Malaria policymakers and clinicians are concerned about the clinical, financial and public health harms associated with over-treating malaria.
Over-treatment happens when a person who doesn’t have malaria is given antimalarial drugs unnecessarily. This could be a person who has malaria-like symptoms such as fever.
About 88% of the world’s malaria cases are found in Africa. As a result, over-treatment of malaria is most common on the continent.
There are three main issues with over-treatment.
The first is that because malaria has been so prevalent there is a danger that all fevers are diagnosed as being caused by the disease. This means that other serious infections could be missed. This is particularly true as the number of malaria cases has dropped in many countries.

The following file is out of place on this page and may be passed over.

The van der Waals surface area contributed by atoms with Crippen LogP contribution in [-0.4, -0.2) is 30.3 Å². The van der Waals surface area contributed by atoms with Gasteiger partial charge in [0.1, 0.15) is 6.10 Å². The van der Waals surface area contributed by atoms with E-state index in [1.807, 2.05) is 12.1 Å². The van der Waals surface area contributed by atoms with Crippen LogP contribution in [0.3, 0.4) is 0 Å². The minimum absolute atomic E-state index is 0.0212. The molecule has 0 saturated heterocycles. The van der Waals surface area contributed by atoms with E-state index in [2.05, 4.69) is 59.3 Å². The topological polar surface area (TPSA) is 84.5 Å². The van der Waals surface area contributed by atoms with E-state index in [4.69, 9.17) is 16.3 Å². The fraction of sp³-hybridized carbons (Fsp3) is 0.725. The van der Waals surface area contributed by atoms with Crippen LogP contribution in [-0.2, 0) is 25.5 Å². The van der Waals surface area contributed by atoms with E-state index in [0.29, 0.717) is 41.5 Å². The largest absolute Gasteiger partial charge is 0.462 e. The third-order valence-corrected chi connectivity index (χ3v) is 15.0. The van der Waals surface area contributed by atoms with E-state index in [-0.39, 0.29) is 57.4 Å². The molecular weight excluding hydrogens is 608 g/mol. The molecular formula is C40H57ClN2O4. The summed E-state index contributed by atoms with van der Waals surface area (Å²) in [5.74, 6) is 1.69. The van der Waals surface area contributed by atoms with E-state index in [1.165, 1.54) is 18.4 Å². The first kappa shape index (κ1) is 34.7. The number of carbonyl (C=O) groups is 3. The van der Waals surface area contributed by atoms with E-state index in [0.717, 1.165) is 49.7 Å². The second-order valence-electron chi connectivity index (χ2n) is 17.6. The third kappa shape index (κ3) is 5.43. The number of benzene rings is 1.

Second, the currently recommended first-line antimalarial drugs – artemisinin-based combination therapies – are not cheap. Their unnecessary use leads to a waste of resources.
And third, in some countries, resistance against these drugs has emerged. They therefore need to be used sparingly.
To help overcome this problem the use of rapid diagnostic tests should be expanded. The tests have been around for at least six years and have changed the way that malaria is diagnosed. They can detect the presence of malaria within minutes and can be used in basic health care services in remote places.